Monday, May 10, 2010

New Album Review: The Hold Steady - “Heaven is Whenever”

41ISgfruSTL__SS500_

★★★★1/2

Anticipation for an album or a movie can be a dangerous thing. Anticipation breeds expectations, and expectations have a way of setting a bar so high that disappointment inevitably follows. So yes, I’ll admit that I’ve had high expectations for the new album by The Hold Steady, one of the most consistent and unique and talented bands in music today. Here’s the other thing about high expectations, though: when high expectations are exceeded, that’s when obsession sets in.

A little background on The Hold Steady. Lead singer Craig Finn’s voice is nasally and gruff, like he has a cold. He always sounds a couple beers deep. To steal from Rolling Stone, he looks like an IT guy. There’s no one in music today who looks less like he’s in music today than Craig Finn. I’m attaching a live video of The Hold Steady performing on David Letterman last week just for a visual here, because I think it’s important. The Hold Steady have been spinning lyrical masterpieces and telling stories for five albums now. They are difficult to get your mind around because their stories and their albums have common themes and characters. Among these characters are Charlemagne and Hallelujah, who goes by Holly. There are also heavy religious overtones in their music, and the Saints, particularly St. Theresa and St. Paul, make numerous appearances. What makes The Hold Steady so special is not just that they tell stories, it’s the way they lyrically describe them and the vocal delivery. Finn sings in a matter-of-fact style that makes you feel like he’s just telling you a story at a bar. In one of my favorite songs of all time—“First Night” off of Boys & Girls in America—Finn sings “Holly’s not invincible/in fact she’s in the hospital/not far from the bar where we met”. Finn has a taste for humor as well, but his stories don’t lose their visuals. On “Stevie Nix” he writes “You came into the ER drinking gin from a jam jar/the nurse is making jokes about the ER being an after-bar!”. His modern takes on the Bible are also humorous without being sacrilegious: take “Cattle and the Creeping Things” where he says “I guess I heard about original sin/I heard the dude blamed the chick/I heard the chick blamed the snake/and I heard they were naked when they got busted/and I heard things ain’t been the same since…”. These songs wouldn’t work if they didn’t-frickin’-rock, ya know? The fact is that the stories can be overwhelming and require too much from listeners who don’t want to put in the effort to interpret them, so it’s important to know that The Hold Steady can and will rock your face off with a flat out classic rock style.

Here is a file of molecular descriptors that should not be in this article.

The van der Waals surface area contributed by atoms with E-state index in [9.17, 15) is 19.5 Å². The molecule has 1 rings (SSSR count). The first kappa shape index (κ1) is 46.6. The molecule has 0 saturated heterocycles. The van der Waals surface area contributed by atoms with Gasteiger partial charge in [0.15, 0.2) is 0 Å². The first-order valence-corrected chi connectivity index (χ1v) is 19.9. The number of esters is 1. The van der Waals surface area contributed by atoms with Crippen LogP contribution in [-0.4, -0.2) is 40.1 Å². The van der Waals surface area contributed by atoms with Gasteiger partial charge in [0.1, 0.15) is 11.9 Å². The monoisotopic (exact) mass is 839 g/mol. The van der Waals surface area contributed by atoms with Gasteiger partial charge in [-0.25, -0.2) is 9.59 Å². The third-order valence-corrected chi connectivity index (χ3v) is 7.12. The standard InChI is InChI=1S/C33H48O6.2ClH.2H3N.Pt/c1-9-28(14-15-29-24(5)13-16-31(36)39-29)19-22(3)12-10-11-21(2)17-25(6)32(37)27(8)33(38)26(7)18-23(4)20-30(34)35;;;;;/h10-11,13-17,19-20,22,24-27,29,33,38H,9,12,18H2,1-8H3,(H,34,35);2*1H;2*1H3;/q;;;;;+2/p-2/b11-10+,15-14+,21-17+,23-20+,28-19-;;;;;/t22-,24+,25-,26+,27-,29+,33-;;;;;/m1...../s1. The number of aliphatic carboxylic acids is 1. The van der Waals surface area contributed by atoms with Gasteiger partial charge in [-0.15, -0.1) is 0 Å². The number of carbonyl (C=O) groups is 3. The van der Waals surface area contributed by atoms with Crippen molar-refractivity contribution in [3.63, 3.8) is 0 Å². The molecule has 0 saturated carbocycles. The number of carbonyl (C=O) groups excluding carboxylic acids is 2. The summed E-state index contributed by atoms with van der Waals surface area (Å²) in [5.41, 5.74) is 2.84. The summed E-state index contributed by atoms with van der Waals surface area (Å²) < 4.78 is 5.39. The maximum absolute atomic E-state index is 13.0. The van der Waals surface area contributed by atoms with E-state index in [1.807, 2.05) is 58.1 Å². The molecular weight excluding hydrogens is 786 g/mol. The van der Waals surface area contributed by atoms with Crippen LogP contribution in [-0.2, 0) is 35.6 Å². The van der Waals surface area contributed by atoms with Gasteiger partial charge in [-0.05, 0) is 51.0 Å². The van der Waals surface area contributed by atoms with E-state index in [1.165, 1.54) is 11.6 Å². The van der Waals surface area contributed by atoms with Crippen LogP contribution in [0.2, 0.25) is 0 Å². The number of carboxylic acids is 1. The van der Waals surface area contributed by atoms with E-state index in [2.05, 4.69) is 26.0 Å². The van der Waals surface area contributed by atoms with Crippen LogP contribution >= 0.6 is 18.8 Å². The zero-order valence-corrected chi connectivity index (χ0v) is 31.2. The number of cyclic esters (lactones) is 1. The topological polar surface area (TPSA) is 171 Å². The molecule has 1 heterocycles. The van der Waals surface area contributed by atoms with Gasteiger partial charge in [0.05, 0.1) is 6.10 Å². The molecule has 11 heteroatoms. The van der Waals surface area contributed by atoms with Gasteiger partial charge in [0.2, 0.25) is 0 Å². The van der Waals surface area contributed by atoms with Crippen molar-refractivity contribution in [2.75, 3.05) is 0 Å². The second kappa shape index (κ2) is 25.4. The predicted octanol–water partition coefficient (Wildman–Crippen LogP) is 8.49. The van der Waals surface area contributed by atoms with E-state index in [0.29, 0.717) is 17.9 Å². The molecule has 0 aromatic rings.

The temptation is to turn this into an essay on The Hold Steady, which would be fine since they are in a category of bands for me that are so loved that I own a t-shirt. Yes, I own a shirt. It has a bear on it. For some reason. I’m going to sport it in the front row in about three weeks. However, I realize this is a review of new album Heaven is Whenever, and up till now it hasn’t been mentioned. Forgive me.

A dangerous thing to say is that this is the most “accessible” Hold Steady album yet, which is often translated as most “radio-ready”. Well, I do imagine it can be the most listenable album yet, but I don’t think the radio will quite take hold of it. Opening track “The Sweet Part of the City” is a masterpiece in itself. The word “sweet” in this sense is used like you might say “this is a sweet party”. Why is the this the sweet part of the city? Because it’s the part with the bars and the restaurants, of course. The song is nostalgic. It’s a throwback to a great time in someone’s life when they had a great place to stay and they use to just go to matinees and fall asleep. On “Weekenders” Finn self-deprecates with such a great sense of self-awareness, singing “I’m pretty I wasn’t your first choice/I think I was the last one remaining”. “Hurricane J” rocks, but it does so with a sensitive side. It’s a message of warning to girl going nowhere with no one. “But 22 and banging round in restaurants ain’t much prettier than banging round in bars” he says. “Barely Breathing” swarms round, “Our Whole Lives” claims “we’re good guys/but we can’t be good every night”, and on “Slight Discomfort” Finn laments the demise of a friend (possibly the same one in “Hurricane J”) by dropping this moving line:

“And you say you're a princess. But I remain unconvinced. I've seen the guys that you've been with. They don't seem much like princes. And you say you're much better. But I don't quite believe it. I saw the girls that you came with. I saw the guy that you left with. And you say you tried Jesus. But it was too inconvenient. You just didn't have the patience.”

Sincerity. Stories. Depth. Spirituality. Bars. Booze. Rock. Poetry. Pianos. Guitars. The best lyrics this side of Conor Oberst. That’s what you get with The Hold Steady. The scary part? This is probably their third best album of five. That’s how good “Separation Sunday” and “Boys & Girls in America” were. But consider “Heaven is Whenever” a solid addition to a marvelous career that won’t just stop. If you’ve never heard The Hold Steady before, give them a shot. It might just change your musical life.

No comments:

Post a Comment